Tuesday, October 30, 2007

Season 2
Volume Two: Generations
Chapter Three: “Kindred”
Written by: J.J. Philbin
Directed by: Paul Edwards

So it turns out that Ricky wants Peter to help with a heist at a local bookie’s. But while the plan’s being discussed, Peter picks up on a stray thought from Will (Star Trek: Enterprise’s Dominic Keating), who’s planning to screw everyone and take the money. Peter announces this, but of course, Ricky takes Will’s word.
Peter then tries to access his powers, shirtless of course, to better lure Caitlin into his personal gravity. Caitlin meanwhile, keeps Peter’s powers a secret and takes to calling him “pretty boy.”
The heist goes off without too much of a hitch, and Peter uses his TK to move an armoured truck to facilitate their escape. Conveniently enough, Caitlin is again the only one to witness Peter in action.
Back at the pub, Will tries to take the money, shooting Peter in the process. But the bullets are spewed out by Peter’s body, and he uses his TK to nearly strangle poor Will. Caitlin gets Peter to stop, and Will scampers off into the night.
Ricky sees all this, and takes it in stride, grateful for the save. He hands the box over to Peter, and gives him an honourary tattoo (a Celtic-inspired design) to signify his new status as a member of the family.
With the box now in his hands, Peter is still reluctant to open it, due to his fear that he may not like who he really is. And though Caitlin assures Peter that he’s a “good soul; I can tell” (I’m sure she tells that to all the shirtless, superpowered Americans who come through the pub’s door), she eventually asks him if he’s happy with who he is right now. Peter says “Yes,” and he leaves off opening the box for another day, as they go into liplock.
Meanwhile, the “Godsend” sigil is momentarily revealed to be an element hidden in the design of the tattoo, before disappearing, leaving Peter’s skin apparently untouched…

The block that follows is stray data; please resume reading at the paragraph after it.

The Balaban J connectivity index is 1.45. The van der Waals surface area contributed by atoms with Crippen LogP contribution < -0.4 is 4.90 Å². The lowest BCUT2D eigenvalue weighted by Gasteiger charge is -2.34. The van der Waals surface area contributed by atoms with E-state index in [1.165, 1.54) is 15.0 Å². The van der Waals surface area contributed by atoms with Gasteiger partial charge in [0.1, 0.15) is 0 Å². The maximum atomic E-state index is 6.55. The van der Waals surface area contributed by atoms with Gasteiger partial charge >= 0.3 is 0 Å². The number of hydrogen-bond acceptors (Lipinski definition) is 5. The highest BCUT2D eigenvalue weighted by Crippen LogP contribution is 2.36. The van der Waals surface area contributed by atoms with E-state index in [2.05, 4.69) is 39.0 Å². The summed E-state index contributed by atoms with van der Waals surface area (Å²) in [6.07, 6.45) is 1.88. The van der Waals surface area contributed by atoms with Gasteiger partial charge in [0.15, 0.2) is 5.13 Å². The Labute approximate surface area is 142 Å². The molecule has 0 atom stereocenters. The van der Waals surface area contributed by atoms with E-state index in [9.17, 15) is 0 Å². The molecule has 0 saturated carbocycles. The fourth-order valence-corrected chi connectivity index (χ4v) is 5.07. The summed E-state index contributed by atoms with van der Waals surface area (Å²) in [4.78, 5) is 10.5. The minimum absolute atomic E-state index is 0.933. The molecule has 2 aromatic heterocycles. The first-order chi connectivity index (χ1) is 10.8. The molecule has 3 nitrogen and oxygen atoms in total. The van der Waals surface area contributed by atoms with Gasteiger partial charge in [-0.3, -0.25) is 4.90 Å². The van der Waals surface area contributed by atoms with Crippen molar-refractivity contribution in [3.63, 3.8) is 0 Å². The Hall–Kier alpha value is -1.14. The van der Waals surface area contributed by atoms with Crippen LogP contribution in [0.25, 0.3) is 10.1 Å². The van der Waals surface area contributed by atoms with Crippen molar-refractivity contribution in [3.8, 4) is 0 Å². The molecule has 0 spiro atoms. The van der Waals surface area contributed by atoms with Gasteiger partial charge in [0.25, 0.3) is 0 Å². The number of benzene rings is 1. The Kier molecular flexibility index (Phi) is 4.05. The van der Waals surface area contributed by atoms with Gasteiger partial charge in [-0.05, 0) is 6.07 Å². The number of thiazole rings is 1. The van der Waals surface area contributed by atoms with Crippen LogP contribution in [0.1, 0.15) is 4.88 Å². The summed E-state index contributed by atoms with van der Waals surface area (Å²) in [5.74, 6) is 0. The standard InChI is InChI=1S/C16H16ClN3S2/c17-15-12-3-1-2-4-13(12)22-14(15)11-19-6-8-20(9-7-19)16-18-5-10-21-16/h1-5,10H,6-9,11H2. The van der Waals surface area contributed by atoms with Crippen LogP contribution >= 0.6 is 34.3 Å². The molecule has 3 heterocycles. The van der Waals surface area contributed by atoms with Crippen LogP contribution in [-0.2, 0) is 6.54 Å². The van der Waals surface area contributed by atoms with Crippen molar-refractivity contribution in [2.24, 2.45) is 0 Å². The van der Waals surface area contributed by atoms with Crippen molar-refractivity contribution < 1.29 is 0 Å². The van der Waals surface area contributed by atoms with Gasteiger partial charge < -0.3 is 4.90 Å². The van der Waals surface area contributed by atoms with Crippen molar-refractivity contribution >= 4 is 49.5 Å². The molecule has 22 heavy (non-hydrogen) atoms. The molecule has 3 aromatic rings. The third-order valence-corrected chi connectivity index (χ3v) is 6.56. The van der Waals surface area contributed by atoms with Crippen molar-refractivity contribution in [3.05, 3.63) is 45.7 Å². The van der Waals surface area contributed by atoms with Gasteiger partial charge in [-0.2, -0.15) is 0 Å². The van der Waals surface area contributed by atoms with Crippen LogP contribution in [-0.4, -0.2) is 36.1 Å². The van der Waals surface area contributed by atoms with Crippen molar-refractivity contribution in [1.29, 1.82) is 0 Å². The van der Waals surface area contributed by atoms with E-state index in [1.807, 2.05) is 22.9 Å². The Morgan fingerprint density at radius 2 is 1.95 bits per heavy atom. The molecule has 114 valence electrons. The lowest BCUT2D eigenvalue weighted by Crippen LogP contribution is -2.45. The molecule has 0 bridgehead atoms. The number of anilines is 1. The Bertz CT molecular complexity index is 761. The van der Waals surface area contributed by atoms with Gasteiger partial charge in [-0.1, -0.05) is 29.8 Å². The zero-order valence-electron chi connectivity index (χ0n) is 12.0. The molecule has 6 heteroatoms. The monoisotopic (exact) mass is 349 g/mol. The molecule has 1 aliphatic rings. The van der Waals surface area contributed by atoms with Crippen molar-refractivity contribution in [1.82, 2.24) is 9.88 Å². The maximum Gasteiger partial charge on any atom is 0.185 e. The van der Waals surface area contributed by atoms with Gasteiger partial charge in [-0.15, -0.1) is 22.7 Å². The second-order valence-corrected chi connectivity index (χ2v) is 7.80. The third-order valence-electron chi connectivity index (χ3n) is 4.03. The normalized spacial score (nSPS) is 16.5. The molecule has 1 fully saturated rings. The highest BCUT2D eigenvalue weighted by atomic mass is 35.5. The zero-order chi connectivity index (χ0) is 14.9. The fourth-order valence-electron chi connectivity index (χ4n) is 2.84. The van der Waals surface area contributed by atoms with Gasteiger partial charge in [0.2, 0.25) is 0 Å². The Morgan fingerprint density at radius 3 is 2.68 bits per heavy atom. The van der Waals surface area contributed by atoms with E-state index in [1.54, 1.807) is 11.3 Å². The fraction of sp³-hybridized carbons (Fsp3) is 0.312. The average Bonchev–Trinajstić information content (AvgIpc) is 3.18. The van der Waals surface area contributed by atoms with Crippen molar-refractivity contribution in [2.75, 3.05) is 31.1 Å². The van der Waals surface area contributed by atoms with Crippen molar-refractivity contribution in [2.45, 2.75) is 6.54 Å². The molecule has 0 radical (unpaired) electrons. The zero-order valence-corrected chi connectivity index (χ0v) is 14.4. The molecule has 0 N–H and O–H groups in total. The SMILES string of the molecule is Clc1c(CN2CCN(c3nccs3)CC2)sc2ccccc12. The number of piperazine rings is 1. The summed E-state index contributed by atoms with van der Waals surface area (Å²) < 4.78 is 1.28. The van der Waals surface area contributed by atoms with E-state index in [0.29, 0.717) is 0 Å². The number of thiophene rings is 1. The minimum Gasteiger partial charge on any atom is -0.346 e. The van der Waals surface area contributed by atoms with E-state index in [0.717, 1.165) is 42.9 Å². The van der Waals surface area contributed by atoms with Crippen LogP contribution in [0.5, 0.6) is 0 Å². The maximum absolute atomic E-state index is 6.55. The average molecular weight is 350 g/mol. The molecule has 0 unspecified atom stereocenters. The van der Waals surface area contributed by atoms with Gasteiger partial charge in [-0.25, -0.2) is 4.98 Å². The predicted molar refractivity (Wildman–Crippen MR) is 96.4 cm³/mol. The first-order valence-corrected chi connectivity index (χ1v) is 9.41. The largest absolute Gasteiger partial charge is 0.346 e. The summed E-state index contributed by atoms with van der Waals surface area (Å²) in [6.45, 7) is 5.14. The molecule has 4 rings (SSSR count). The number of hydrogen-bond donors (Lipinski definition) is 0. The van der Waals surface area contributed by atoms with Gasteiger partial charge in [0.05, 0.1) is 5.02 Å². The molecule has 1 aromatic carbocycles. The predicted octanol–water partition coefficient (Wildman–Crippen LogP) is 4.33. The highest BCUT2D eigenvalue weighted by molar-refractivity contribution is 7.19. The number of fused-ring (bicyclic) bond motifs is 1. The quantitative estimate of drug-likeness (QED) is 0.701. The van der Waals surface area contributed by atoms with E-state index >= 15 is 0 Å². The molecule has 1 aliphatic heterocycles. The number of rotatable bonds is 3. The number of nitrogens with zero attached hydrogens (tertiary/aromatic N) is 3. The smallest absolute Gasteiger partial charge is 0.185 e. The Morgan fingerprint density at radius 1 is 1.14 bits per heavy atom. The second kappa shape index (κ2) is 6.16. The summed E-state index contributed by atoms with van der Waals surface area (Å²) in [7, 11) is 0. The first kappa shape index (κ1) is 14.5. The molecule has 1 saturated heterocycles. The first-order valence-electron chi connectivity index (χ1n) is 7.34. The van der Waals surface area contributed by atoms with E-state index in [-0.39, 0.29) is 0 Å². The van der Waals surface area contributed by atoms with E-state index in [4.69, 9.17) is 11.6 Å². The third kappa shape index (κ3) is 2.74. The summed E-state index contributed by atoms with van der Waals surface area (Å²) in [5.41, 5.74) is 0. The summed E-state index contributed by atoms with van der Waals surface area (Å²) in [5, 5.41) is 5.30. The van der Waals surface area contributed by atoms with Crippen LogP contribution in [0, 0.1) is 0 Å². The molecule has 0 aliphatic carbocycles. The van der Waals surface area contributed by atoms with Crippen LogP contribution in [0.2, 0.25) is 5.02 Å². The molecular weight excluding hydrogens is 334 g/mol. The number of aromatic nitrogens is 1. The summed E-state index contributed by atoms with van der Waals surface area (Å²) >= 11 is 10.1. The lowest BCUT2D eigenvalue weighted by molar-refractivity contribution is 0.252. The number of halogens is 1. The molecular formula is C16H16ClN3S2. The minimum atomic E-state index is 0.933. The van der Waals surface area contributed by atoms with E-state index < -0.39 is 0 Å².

Mo returns from Haiti, much to Matt’s annoyance, since he feels he’ll need to keep an eye out for Mo while he does the deep cover stuff.
Mo moves into his new laboratory space, which happens to be poor Isaac’s loft. (Oh, look, recycled set!)
While there, he snoops around, and finds the eighth painting in the series of Isaac paintings-yet-to-take-place, and what should the image be but… (more on that later!)

Ando’s back to doing the sarariman thing at Yamagato (with a boss who does a fantastic job of looking constipated), when he notices writing on the hilt of the Takezo Kensei sword, a message for him to open the hilt, which turns out to be hollow. Inside, a bunch of teeny scrolls, upon which Hiro has apparently written to Ando from the past.
Segue into flashbacks from previous episodes, leading up to Takezo’s drive-by arrowing and regeneration.
Initially freaked-out by his insta-healing, Takezo comes around when he realizes that he’s not the only freak around (Hiro reveals his powers), and, better yet, he can become “richer than the Pope!” So Hiro, feeling he needs to force the hero issue, teleports Takezo to the place where he is to do battle with 90 angry ronin and retrieve the Fire Scroll.
Hiro waits for Takezo to return in Yaeko’s company, all the while mooning after her when she talks about the “gentle” Takezo (as opposed to the “brute” he sometimes is). Takezo returns, triumphant, and Hiro sees this as a successful mission, as Takezo has apparently succumbed to the whole “hero” thing.